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IIRC, accessing an STL map using the bracket operator if the key doesn't exist in the map returns NULL or throws an exception -- either way, the end result of the assignment is you get an exception. –  rmeador Jan 26 '09 at 20:22
No - it will create the entry if needed using the values default constructor. –  Eclipse Jan 26 '09 at 20:26
@rmeador: no. The bracket operator has this very important and widely ignored side-effect. It's the reason why there's no const version of this operator, a fact that irritates people to no ends. –  Konrad Rudolph Jan 26 '09 at 20:45
it will, however, overwrite any previously stored TheObject object. if it has mutable state, it may change matters. –  Johannes Schaub - litb Jan 26 '09 at 20:59
I stand corrected, having just read the docs... I also know that I ran into the situation I described in my first comment. The only explanation I can think of is that the type I had in my map didn't have a default constructor, but I question whether that would compile at all... –  rmeador Jan 26 '09 at 21:38

Post your real code, or at least a complete example that exhibits the behavior you're describing. Sometimes the problem is a subtlety lost in the translation when you try to debug make-believe code written just to post in forums like this.

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This code should work fine.

The only possible problem is inside TheObject implementation, but it shouldn't affect the find call.

Also, can be some unrelated issue, like Buffer overflow due to some code executed before it.

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It doesn't work though. Codelogic mentioned that there might be a problem if the tree is empty to start, but I am not sure why. –  Alex Jan 26 '09 at 20:25
Can you add the definition of TheObject class? And what compiler are you using? –  Igor Oks Jan 26 '09 at 20:31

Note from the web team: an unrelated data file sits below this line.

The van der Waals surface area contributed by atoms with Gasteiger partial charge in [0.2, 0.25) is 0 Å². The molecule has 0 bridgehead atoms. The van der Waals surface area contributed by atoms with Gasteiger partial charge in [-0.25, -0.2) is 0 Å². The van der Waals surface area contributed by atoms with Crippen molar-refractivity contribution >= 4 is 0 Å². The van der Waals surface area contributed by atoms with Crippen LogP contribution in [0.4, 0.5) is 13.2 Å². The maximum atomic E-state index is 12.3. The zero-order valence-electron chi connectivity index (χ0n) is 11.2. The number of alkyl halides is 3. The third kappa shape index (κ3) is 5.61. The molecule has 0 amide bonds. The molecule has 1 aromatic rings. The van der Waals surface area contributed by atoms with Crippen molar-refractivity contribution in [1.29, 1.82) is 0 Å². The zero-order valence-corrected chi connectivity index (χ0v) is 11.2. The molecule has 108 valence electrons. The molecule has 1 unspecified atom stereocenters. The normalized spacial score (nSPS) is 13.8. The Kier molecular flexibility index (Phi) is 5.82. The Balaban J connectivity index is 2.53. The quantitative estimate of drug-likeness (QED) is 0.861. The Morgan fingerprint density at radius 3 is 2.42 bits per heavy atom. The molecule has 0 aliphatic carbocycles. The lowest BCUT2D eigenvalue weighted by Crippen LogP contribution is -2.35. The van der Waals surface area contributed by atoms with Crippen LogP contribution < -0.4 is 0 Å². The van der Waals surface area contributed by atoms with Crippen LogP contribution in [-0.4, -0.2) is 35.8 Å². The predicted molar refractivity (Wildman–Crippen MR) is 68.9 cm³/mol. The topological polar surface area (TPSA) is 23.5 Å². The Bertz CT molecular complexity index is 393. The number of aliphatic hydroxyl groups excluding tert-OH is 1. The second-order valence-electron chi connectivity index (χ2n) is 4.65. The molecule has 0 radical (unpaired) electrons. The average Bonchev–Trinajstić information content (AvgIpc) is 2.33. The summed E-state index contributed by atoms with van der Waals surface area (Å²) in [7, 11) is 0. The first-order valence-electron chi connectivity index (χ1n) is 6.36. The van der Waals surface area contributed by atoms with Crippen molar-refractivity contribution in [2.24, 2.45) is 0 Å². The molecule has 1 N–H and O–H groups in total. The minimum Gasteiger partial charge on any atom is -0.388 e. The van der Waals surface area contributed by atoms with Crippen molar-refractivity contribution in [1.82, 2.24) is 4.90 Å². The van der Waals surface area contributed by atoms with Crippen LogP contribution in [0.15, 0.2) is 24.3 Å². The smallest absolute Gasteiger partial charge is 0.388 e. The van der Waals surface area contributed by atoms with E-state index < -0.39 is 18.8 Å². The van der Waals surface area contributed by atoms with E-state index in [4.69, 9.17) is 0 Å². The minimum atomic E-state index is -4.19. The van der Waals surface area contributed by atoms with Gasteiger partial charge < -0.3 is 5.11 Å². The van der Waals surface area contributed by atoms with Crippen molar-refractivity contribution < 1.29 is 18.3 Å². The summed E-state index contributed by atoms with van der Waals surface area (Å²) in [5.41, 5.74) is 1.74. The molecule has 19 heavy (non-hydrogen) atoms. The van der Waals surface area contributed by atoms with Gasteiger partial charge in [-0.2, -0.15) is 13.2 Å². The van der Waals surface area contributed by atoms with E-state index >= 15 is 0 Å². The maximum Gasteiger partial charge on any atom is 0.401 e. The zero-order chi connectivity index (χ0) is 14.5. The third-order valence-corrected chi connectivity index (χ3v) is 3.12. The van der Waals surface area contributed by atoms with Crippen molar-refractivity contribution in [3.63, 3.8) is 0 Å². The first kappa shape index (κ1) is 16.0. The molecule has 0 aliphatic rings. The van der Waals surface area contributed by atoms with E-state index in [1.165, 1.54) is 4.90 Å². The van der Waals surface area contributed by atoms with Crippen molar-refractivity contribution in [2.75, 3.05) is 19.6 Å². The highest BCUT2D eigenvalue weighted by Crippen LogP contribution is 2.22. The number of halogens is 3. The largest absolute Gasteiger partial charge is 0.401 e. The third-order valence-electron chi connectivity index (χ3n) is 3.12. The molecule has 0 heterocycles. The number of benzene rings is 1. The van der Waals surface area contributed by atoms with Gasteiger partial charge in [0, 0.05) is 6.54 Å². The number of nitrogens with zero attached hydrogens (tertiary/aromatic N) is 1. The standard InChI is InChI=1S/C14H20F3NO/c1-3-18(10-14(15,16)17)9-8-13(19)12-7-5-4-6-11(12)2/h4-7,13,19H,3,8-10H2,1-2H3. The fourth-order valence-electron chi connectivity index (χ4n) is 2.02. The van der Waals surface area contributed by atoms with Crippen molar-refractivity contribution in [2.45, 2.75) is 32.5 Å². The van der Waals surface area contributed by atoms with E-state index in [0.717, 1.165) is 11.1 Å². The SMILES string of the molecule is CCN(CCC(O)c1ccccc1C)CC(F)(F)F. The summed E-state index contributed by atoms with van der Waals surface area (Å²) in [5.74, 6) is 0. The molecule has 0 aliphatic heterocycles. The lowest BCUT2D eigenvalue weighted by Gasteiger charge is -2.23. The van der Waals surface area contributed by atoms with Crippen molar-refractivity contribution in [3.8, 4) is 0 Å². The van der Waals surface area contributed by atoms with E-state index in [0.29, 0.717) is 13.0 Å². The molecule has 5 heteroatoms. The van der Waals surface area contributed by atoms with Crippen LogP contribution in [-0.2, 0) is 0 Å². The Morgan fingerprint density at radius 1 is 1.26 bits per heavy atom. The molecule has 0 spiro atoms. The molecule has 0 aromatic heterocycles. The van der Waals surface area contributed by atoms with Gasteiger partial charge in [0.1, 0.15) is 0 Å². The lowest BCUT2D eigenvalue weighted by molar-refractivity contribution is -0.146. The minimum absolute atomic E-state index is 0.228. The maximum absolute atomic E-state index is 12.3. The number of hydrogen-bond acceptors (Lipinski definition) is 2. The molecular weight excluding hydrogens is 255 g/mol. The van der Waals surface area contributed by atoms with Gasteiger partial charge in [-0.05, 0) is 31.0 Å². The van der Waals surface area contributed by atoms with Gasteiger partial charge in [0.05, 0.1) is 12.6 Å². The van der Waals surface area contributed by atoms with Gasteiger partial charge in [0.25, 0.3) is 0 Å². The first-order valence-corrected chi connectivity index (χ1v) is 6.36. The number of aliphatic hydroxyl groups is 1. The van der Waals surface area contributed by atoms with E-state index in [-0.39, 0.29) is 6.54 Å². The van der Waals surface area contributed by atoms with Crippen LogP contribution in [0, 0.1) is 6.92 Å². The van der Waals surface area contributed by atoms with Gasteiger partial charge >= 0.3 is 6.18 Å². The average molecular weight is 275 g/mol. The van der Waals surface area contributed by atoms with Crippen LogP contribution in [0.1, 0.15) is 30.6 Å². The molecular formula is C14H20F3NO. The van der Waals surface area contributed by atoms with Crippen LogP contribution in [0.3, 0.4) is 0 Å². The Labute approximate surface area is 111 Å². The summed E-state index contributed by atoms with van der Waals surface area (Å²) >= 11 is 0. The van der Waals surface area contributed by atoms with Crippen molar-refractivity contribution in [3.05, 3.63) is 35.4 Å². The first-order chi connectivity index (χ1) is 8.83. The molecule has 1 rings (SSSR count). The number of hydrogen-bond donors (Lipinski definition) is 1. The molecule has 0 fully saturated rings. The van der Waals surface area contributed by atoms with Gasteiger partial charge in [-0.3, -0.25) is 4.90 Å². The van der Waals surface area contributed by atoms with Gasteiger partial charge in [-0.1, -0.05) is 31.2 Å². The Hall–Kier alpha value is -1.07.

I cannot add a definition of the class. Version of the compiler is gcc 3.4.6 –  Alex Jan 26 '09 at 20:34

As addition to the code simplifications:

Use std::string instead of char[] and use it inside of your class definition for TheObject too.

Not sure what your TheObject class is doing w/ the char array, but if you use the map outside of the scope of this function, eg. by using it as return value, i bet there is somewhere an object pointing to the adress of symbolName, which is not defined anymore.

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I don't know why you get a core dump; the code works for me.

There are opportunities to make your code simpler and more readable:

  • As someone else noted, you can simplify the insertion to theMap[symbolName] = TheObject(symbolName)

  • I might be wrong, but as far as I know { 'a', 'b', '\0' } is the same as "abc", so you could simplify to char symbolName[] = "Hello"; I have the impression that the non-idiomatic definition is confusing some people here.

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Check if you are using it in a constructor. I had a similar problem when using map inside constructor.

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I fixed my problem like this by using pointers to my map objects. Since used in constructor, they needed to be pointers and then inside constructor I new'ed them .